Bush Says No Compromise on Iraq War Bill
28 March 2007
President Bush has renewed his threat to veto a bill before Congress that would fund the Iraq war, but would also set a deadline for a U.S. troop withdrawal. VOA's Paula Wolfson reports it is the latest escalation in tensions between the White House and the Democratic Party majority on Capitol Hill.
President Bush says money for the war is desperately needed. But he says he will block any effort by Congress to mandate a withdrawal.
"It makes no sense for politicians in Washington D.C. to be dictating arbitrary timelines for our military commanders in a war zone 6,000 miles away," he said.
The House of Representatives has passed legislation calling for a mandatory withdrawal by August 31, 2008. The Senate version of the bill - still under debate - sets a non-binding deadline of March 31, 2008.
Mr. Bush says both versions are unacceptable, even though they provide billions of dollars for military operations in Afghanistan and Iraq. And he charges Democrats are pushing the bills through the legislature to make a political point, even though they know they do not have the two-thirds majority needed to override his veto.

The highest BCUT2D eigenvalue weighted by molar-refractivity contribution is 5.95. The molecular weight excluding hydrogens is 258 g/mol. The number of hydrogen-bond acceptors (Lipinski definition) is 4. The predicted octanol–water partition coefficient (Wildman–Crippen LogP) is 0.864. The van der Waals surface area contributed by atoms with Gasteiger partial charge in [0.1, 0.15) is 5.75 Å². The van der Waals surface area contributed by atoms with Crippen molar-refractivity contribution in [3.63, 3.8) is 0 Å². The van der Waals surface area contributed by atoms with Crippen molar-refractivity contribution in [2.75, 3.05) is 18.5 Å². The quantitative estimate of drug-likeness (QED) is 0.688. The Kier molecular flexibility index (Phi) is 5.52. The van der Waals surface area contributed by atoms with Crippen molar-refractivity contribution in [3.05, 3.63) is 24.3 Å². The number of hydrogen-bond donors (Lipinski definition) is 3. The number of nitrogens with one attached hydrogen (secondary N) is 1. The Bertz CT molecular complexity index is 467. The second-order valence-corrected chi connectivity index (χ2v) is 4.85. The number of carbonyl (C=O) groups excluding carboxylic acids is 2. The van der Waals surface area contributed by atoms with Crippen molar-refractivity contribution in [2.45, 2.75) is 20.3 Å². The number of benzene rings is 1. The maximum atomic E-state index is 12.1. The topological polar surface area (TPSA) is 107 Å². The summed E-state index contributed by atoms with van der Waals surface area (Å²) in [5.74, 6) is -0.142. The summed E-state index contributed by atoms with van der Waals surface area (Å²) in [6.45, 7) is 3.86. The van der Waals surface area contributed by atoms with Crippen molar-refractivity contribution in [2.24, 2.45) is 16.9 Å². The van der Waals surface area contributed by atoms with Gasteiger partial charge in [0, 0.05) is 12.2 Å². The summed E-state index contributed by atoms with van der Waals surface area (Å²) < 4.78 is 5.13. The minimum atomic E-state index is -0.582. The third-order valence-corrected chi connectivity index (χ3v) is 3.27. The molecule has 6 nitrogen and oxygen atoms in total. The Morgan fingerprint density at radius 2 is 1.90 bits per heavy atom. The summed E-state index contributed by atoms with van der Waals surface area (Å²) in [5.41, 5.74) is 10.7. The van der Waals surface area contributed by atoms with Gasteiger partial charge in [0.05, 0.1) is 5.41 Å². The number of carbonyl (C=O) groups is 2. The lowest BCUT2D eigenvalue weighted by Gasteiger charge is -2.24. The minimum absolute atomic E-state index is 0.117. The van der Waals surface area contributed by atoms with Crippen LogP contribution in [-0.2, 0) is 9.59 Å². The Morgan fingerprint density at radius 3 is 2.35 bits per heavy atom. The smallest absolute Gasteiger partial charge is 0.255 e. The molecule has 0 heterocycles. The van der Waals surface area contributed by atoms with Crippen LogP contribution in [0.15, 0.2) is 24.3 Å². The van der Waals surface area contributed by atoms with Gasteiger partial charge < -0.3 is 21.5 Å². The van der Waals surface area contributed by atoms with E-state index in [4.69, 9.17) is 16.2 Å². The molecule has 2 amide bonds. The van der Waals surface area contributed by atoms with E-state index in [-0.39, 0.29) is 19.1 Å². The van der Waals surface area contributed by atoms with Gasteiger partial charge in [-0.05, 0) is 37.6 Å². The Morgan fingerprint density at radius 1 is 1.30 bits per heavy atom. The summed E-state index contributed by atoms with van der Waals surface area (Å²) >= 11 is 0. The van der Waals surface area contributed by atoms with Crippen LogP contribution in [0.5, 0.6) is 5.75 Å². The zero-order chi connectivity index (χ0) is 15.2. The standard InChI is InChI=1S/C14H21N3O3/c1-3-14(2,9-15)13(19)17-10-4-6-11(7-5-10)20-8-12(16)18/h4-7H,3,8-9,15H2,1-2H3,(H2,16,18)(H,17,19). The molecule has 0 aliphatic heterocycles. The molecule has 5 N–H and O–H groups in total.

"Congress continues to pursue these bills," he said. "And as they do, the clock is ticking for our troops in the field. Funding for our forces in Iraq will begin to run out in mid-April. Members of Congress need to stop making political statements and start providing vital funds for our troops."
The president calls the legislation the worst kind of congressional meddling in military strategy - one with disastrous consequences.
"Now, some of them believe that by delaying funding for our troops, they can force me to accept restrictions on our commanders that I believe would make withdrawal and defeat more likely. That is not going to happen," he said.
But the top Democrat in the Senate - Majority Leader Harry Reid - is also standing firm. He says the president needs to realize just how serious Congress is about its desire for a change of course in Iraq.
"He is the president and we are the Congress," Reid said. "I would hope that he would be willing to work with us in coming up with some language both bodies could accept."
The president spoke to a conference of ranchers and others involved in the cattle industry.
Mr. Bush also used the occasion to push his trade agenda, calling for Congress to approve new trade agreements with Peru, Colombia and Panama, and to extend his fast track trade negotiating authority.
Fast track means that Congress gives up the right to amend any trade deals struck by the president, and agrees to consider them with a simple up or down vote.
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